“Hill says how it affects the developing minds of young people is still a question mark.” https://www.cbc.ca/news/canada/calgary/cannabis-the-new-wine-1.4102847 “Connelly said one of the main goals the government has articulated about legalization is to ensure marijuana stays out of the hands of young people. She said that’s an important goal, because the drug has a significant impact on developing minds.” https://www.cbc.ca/news/canada/ottawa/ottawa-public-health-marijuana-1.4521542 “There’s a lot of study and review that marijuana for developing minds can cause damage, and some experts say 25 is actually the right age considering the health effects,” said Mansell. https://www.cbc.ca/news/canada/north/nunavut-legal-marijuana-1.4089253 “For the most part [our]priority is drug dealers that are violent, but that doesn’t mean a business like this can’t become a priority if public safety becomes a concern, and selling to youths and individuals without a licence can be a public safety concern.” https://www.cbc.ca/news/canada/british-columbia/medical-marijuana-dispensaries-spread-like-weeds-in-vancouver-1.2900454 Before the age of 18, the brain is still being organized and is thought to be be more vulnerable to damage from drugs. Persistent cannabis use appeared to affect everyday cognitive functioning, with persistent users showing more attention and memory problems than other participants, the researchers reported in Monday’s online issue of the PNAS. https://www.cbc.ca/news/health/teenage-pot-smoking-tied-to-loss-of-iq-1.1286168 “Children who start [using marijuana]around pre-adolescence, 13 to 15 years of age, tend to develop very severe deficits,” says Dr. Asaf Keller, a professor of neurobiology at the U.S. university. https://www.cbc.ca/news/canada/manitoba/pot-use-may-permanently-damage-the-teenage-brain-study-1.1880866 A reporter later confirmed that in fact, Trudeau’s response was that marijuana was dangerous for young people because their minds were still developing and that regulating pot would reduce their access to it. https://www.cbc.ca/news/canada/british-columbia/vancouver-mp-claims-liberal-party-promoting-marijuana-to-kids-1.2683052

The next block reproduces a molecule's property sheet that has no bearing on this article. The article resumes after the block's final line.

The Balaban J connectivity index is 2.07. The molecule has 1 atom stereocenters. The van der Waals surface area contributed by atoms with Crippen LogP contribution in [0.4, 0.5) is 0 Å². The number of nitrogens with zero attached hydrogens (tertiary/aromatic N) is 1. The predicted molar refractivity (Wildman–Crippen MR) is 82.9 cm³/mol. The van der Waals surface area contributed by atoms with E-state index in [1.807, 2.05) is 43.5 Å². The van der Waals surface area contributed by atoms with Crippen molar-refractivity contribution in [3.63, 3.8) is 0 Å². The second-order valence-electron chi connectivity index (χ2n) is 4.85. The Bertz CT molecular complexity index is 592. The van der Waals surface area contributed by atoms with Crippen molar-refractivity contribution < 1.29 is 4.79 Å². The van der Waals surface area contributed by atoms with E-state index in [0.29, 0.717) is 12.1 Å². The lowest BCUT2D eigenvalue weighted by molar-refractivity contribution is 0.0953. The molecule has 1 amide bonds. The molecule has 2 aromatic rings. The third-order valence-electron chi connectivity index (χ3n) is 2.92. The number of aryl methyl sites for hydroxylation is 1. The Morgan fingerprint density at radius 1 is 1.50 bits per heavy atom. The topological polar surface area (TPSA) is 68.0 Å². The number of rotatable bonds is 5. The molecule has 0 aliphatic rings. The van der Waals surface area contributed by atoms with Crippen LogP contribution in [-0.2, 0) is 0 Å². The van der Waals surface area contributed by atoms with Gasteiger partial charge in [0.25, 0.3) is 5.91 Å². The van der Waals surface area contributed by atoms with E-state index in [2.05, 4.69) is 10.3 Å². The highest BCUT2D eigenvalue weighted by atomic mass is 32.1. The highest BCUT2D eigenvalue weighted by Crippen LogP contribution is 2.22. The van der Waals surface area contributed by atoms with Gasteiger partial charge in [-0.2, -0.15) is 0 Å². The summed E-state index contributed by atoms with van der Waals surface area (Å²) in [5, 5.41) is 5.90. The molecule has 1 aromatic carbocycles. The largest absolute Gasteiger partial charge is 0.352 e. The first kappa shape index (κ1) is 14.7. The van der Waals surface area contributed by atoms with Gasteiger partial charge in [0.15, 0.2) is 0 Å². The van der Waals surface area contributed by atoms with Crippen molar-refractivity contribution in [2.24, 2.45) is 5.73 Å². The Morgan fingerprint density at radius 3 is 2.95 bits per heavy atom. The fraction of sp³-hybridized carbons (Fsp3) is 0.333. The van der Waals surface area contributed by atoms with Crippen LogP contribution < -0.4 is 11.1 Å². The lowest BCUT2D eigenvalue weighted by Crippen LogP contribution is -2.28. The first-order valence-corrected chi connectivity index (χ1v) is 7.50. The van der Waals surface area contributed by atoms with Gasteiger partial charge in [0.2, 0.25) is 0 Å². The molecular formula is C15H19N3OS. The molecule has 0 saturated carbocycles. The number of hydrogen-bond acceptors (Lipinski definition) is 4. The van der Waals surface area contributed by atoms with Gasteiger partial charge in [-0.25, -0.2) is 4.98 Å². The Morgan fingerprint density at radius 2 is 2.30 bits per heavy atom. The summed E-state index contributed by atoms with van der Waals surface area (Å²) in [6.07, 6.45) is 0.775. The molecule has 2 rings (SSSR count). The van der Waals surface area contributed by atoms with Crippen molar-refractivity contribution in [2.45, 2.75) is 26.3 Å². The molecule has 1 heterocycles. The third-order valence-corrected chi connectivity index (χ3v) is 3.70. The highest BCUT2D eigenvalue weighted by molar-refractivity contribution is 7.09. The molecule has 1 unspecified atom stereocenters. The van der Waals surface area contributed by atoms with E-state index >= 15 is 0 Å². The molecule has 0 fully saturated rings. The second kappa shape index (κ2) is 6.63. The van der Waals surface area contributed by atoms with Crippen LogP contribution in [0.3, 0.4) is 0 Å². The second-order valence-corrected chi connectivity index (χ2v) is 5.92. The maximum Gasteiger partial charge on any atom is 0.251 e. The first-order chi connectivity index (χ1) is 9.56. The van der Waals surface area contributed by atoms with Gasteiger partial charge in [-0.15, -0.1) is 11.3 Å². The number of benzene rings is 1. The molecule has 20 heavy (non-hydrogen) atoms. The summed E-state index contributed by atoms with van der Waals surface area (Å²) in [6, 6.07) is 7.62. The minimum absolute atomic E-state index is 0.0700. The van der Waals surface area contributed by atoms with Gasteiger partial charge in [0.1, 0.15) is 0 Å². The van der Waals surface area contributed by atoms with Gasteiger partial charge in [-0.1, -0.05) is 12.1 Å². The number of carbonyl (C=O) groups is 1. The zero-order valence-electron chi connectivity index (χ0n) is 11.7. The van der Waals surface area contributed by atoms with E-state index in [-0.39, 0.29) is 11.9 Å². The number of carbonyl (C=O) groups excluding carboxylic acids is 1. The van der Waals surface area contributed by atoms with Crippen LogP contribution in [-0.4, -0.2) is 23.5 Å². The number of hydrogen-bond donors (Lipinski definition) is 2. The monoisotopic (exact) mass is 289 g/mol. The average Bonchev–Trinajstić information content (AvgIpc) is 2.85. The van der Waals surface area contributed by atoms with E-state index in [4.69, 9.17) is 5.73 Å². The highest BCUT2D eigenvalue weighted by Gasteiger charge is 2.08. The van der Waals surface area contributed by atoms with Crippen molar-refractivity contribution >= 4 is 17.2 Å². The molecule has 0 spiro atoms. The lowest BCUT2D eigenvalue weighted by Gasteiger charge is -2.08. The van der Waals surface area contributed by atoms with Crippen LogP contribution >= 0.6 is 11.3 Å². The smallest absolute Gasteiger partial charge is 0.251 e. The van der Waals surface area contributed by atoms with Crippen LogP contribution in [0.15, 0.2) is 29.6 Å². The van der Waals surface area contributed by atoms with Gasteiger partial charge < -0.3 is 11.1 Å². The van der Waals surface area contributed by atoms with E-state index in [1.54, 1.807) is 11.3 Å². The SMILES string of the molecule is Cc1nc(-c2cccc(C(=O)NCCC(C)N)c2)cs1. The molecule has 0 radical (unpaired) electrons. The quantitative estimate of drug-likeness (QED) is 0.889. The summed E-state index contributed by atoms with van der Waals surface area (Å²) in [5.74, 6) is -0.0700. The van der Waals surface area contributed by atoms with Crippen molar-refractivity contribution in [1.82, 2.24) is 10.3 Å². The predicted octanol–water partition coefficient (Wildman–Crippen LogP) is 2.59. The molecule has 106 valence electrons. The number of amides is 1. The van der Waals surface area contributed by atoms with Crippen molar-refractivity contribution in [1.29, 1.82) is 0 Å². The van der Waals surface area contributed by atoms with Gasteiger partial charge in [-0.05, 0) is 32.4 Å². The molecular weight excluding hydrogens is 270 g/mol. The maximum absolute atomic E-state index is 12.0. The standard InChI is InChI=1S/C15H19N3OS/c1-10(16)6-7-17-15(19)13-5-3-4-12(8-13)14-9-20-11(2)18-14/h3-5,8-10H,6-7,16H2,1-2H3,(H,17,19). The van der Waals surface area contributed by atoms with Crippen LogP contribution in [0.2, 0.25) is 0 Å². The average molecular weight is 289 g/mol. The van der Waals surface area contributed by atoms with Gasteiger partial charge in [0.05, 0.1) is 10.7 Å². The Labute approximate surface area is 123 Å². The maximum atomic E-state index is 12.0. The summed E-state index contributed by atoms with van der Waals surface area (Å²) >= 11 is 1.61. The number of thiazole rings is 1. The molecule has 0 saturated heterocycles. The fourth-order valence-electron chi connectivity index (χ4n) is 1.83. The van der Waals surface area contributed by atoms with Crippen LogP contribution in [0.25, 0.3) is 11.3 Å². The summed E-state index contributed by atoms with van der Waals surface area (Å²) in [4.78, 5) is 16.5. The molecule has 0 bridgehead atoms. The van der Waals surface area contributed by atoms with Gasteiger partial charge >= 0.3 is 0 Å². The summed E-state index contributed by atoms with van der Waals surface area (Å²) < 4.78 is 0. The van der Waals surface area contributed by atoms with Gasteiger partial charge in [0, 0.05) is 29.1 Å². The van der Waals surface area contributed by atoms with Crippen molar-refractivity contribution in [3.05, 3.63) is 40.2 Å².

Clearly, when looking at the general population stats, there is no increases in psychosis and decreases in IQ that can be tied to cannabis use, given the five fold increase in cannabis use rates between the early 1970s and the late 1990s – if there was a causal relationship (as was asserted above) it would have appeared in the gen pop stats – but it hasn’t. Anywhere:




So … what would you recommend I do about the CBC’s fake news problem? The over-regulation of cannabis leads to further persecution of the young and the poor, a perpetuation of scapegoating, a destruction of small businesses in favour of a cartel that wants a “captive market” (according to a CBC reporter covering the Allard case), and the continued over-regulation of industrial hemp that interferes with hemp ethanol replacing gasoline – not only in Canada, but in the rest of the world, that looks to Canada as an example to follow. Doing nothing about this “fake news” isn’t an option.

David Malmo-Levine

Tue, Jul 9, 7:04 AM
Jul 8, 2019, 5:40 PM
Dear Mr. Malmo-Levine, 

I write to acknowledge receipt of your email. 

I will get specifics out of the way. As explained on my website, the mandate of CBC’s Ombudsman is to deal with stories broadcast or published in the preceding 12 months. I don’t believe that any of the articles you cited fall within that period. If you encounter stories within a 12-month period that you believe fail to adhere to CBC’s Journalistic Standards and Practices, you are welcome to write back.

I will add a couple of additional thoughts. One is that while in a perfect world journalists would never make mistakes, it strikes me as unwise to declare that any story containing an inaccuracy is “fake news”. This insidious term should be reserved for when people deliberately create false content (as we have seen online). As an experienced activist, you understand all the nuances of the various debates in your field. If you see something in the media that you believe is wrong, by all means correct the record. Jumping right to the “fake news” label does not typically foster dialogue or understanding.

The other is that journalism is an iterative process. A news organization may publish an initial story that is rudimentary in its understanding of the topic. Then, as time goes on, their understanding gets deeper, as does public understanding. Additional sophistication means sharper insights and better appreciation of the nuances. As someone thoroughly immersed in the field of cannabis, of course you know more about the subject than most – if not all – of the reporters working that beat. Undoubtedly, you can contribute a great deal to improving the quality of coverage through communication rather than castigation.


Jack Nagler

CBC Ombudsman

[email protected]